Thinking of memories and their relevance in old age my mind drifts back to inventive days in childhood.
The inventions were miniature bombs, actually.
In the 1940s, with the war still on or just ended, we primary school youngsters prized shrapnel – the debris from air battles and bombs.
A piece of shrapnel was cold to the touch, and heavy for its dimensions – usually about three inches by half an inch as I recall, and jagged. It was satisfyingly compact as I weighed it in my hand
We collected these chunks of metal, as we collected cigarette cards with their sepia pictures of cricketers and other sportsmen, and coveted and competed for other children’s collections of glass and china marbles.
Meanwhile, in more solitary moments at home, I read and loved the ‘William’ books and the Arthur Ransome series about youngsters living self-reliant, separate lives in the Lake District and the Norfolk Broads.
Our little gang was very well organised: by us. We had both cricket and football teams which played against teams from other local areas. We organised our own pitches, in South Harrow Park. Aged 11, I broke a finger in one game, as I tried to catch a cricket ball at mid on. We knew all the fielding positions. We shared our pads, one for each batsman – and had somewhere acquired a scorebook.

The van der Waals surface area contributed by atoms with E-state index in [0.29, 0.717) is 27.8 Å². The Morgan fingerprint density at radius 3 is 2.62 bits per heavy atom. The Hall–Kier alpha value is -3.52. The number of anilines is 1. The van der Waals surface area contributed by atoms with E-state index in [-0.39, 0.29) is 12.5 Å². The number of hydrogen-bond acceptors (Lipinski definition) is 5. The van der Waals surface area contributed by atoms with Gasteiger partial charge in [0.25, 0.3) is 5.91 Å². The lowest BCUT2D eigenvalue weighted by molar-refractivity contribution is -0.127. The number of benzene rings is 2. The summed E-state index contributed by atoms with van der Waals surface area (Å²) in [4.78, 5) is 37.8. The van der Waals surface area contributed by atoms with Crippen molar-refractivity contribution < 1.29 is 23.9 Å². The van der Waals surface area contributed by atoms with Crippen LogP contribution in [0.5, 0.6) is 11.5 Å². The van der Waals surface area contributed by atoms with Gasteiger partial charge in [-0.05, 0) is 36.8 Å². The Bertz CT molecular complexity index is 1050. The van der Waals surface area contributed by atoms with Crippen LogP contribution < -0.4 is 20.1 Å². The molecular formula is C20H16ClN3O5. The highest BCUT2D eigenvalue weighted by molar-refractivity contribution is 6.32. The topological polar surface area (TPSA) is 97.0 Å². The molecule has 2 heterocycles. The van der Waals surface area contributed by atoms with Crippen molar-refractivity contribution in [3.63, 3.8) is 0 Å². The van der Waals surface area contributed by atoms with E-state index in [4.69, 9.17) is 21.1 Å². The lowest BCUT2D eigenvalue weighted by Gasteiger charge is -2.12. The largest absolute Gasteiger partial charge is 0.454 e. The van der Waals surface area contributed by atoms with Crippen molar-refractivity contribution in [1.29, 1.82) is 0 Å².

None of us was more than 13 years old. And we had a magazine which we wrote by hand and circulated amongst ourselves. We also played and enjoyed Subbuteo, a table football game which had a tiny plastic ball and involved 22 tiny players balanced on half spheres which were finger-flicked to ‘kick’ the ball.
But, what about the explosives? We had an amenable local ironmongers where we could buy some basic chemicals. We discovered that if we took two large screws and joined them together with a nut and then placed a mixture of the two substances underneath the nut, at the join, we could create a very satisfying bang.
What we did, having created the device, was to stand back and throw it at the wall of the nearby public air raid shelter. CRACK. At other times we climbed on to the roof of the shelter and jumped off into a pile of sand – about eight or nine feet. No-one was hurt.
Near the shelter, which inside smelt damp and cold, was the community pig bin. Over the road was a friend’s garden which was full of tall, sweet phlox – see elsewere on this blog.
Odd to remember these moments of childhood paradise, in the aftermath of war and concentration camps. But because of a near fatal road accident in the family it was to end in 1947.